Trickle-up economics

One of the many harmful effects of the Great Recession was wage deflation in certain sectors. Is it possible that an economic drag has reached into highly skilled professions such as medicine?

The layoffs and hiring freezes generally have tapered off, but for many years companies were downsizing, industries contracting and the ranks of the unemployed expanding. Some job seekers could not find work, let alone positions that matched their previous salaries. Others accepted the drop in income as an inevitable result of market forces and now make due with less.

A report based on a survey of physicians found that the vast majority had their incomes drop or remain the same between 2013 and 2014. The biggest proportion—45 percent—responded that they earned less compared with the previous year and another 43 percent made the same amount.

Jackson Healthcare has conducted an annual email survey since 2012 that is designed to assess physicians’ job satisfaction and compensation. In late June, the company published some key findings, but it did not define income. It is unclear if income means base salary or salary plus bonuses and incentives or other compensation arrangements.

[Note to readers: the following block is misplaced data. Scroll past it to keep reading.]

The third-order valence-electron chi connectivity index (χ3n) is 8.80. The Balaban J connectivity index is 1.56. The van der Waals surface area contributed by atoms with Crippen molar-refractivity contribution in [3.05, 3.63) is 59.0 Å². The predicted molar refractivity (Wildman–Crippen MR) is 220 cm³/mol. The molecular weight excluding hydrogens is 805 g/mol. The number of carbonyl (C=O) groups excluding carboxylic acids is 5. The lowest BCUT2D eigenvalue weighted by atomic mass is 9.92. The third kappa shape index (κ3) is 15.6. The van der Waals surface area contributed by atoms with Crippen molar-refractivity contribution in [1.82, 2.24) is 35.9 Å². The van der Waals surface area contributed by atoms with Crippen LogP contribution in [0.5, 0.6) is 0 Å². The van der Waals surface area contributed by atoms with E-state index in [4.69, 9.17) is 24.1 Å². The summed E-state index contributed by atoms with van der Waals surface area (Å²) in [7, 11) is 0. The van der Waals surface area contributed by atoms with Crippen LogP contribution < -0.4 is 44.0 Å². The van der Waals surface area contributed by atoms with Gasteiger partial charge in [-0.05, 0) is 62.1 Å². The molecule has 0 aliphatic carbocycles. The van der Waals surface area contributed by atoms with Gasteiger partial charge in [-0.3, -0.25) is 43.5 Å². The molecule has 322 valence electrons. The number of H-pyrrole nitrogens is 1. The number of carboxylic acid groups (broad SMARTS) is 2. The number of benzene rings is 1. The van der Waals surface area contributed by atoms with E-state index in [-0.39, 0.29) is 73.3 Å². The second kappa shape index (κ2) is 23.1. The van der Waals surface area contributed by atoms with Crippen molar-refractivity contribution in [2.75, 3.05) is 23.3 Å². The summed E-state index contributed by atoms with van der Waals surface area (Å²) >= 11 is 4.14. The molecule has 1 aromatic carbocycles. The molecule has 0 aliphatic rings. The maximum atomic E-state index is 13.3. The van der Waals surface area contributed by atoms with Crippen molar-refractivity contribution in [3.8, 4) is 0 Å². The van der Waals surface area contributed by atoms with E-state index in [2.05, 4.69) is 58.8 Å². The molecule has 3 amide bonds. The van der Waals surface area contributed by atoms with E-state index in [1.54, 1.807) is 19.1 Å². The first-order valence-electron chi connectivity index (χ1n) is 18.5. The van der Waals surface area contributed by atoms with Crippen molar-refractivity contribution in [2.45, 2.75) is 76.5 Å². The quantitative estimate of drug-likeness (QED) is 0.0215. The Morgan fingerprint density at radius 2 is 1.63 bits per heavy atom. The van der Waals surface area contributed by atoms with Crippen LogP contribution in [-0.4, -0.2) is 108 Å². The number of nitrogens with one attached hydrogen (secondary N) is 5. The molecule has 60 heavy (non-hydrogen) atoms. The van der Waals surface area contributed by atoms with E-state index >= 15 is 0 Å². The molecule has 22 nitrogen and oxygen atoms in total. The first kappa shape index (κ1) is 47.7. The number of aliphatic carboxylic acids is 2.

Nor is it clear whether working hours changed in the year-to-year comparison. It is possible that a drop in income corresponded with a cutback in hours worked, although it seems unlikely that almost half of the physician workforce decided to ease up on the time they put into their careers. Alternatively, reductions in Medicare reimbursement, requirements to perform time-consuming nonclinical tasks, cost-conscious patients and other forces could erode physician compensation.  

In 2012, we explored the fiscal landscape in cardiology as healthcare shifted from volume to value. Some policy makers said compensation was due for a “correction.”

The Jackson Healthcare survey may reveal a pernicious trend if wage deflation compels physicians to leave healthcare. According to the survey, 14 percent of physicians whose income dropped were considering a career change or retirement.

Physicians may be among the highest paid professions, but for good reason. They are highly educated, highly skilled and most are highly dedicated to the work they chose.

Have you seen your earning power diminish in recent years? Please let us know.

Candace Stuart

Cardiovascular Business, editor